"It's thrilling because it so much vindicates the position I took back then,” Eno said at the time. “Everyone said, ‘Well, it's nice, but you can't sell this kind of music. Where do you find it in the shop?’ There was every argument advanced [as to] why this wouldn't be any kind of success."

Exactly. Why would people — especially rock fans and even more especially Eno fans — buy music that was purposefully non-stimulating?

"The ‘rocking’ Eno is not such a successful entity as you would think,” he said, with a laugh. “It's much more visible because its audience is identifiable. Everyone thinks, of course, ‘that's the stuff he made the money from — the other stuff he released because he is a bit of a fruitcake and likes putting out funny records.’ That's sort of what I thought at the time, too, but it turns out history has decided things were a little different and has made it look like the rock records were the hobby."

At its best, ambient music supplies a quiet constancy, a tranquility that can counter the disturbing currents running through our brains.

Eno’s sometimes partner, King Crimson guitarist Robert Fripp, recently re-entered the ambient field. Fripp, throughout his career, has been all over the map, Crimson has been his main vehicle over the years; they played two ferocious sets at Boston’s Boch Center’s Wang Theatre last year. But Fripp has done numerous other projects. In 1979, he played solo at the tiny Passim in Cambridge, with his tape deck-and-guitar setup called Frippertronics. He formed a multi-guitar ensemble called The League of Crafty Guitarists in 1986. He played on Eno’s early solo records and on David Bowie’s “Heroes.”

He and Eno began playing instrumental music together with “No Pussyfooting” and “Evening Star” in the mid-1970s and, then, “The Equatorial Stars” in 2004 and “Beyond Even: 1992-2006” in 2007. In this guise, Fripp specializes in treated electric guitar, tape looping and digital processing synthesizers.

Fripp has been a touring musician for 51 years. King Crimson had a summer tour planned, but he, too, is quarantining. So, each Friday, for 50 weeks, Fripp plans to release a piece of music in a series he calls “Music for Quiet Moments.” The series started May 1 with “Pastorale.”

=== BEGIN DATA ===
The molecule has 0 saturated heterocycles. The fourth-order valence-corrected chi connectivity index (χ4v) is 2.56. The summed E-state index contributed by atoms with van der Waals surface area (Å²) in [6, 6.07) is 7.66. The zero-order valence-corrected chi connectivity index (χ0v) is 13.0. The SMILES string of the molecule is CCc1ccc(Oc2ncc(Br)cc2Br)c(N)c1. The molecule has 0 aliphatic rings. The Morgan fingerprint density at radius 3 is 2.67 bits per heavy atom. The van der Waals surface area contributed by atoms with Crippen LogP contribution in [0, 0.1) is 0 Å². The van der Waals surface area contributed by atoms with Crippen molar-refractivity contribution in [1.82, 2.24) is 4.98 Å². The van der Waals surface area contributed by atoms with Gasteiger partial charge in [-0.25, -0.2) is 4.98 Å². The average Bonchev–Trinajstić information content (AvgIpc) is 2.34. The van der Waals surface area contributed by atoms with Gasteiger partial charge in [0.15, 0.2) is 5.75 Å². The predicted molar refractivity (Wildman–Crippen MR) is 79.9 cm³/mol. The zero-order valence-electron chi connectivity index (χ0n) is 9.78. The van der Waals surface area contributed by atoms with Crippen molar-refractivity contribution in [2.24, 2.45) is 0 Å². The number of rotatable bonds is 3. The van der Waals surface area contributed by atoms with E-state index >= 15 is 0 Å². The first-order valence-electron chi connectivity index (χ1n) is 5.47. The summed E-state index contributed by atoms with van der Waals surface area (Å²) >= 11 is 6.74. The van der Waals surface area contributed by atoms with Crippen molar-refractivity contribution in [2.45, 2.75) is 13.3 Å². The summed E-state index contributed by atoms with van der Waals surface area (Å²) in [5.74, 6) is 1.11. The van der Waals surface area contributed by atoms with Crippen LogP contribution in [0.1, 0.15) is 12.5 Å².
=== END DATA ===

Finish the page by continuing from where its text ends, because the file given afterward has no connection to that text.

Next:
On the King Crimson website, Fripp called the music both “deeply personal; yet utterly impersonal,” adding some compositions “are inward-looking, reflective. Some move outwards, with affirmation. Some go nowhere, simply being where they are.”

A Quiet Moment is how we experience a moment: the moment which is here, now and available. Quiet moments are when we put time aside to be quiet; and also where we find them. Sometimes quiet moments find us. Some places have an indwelling spirit, where quiet is a feature of the space: perhaps natural features in the landscape; perhaps intentionally created, as in a garden; perhaps where a spirit of place has come into being over time, as in an English country churchyard. Quiet may be experienced with sound, and also through sound.

His second offering, which went up May 8, is called “GentleScape.” His third soundscape, a nine-minute-plus segment taken from his 2006 Churchscapes tour, was posted May 15.

Coincidentally, Friday, May 15, was Eno’s 72nd birthday. And Fripp celebrated his 74th the day after. We can assume they were quiet celebrations, but not without a certain grace and subliminal transcendence.


Jim Sullivan Music Writer
Jim Sullivan writes about rock 'n' roll and other music for WBUR.



More from WBUR

Listen Live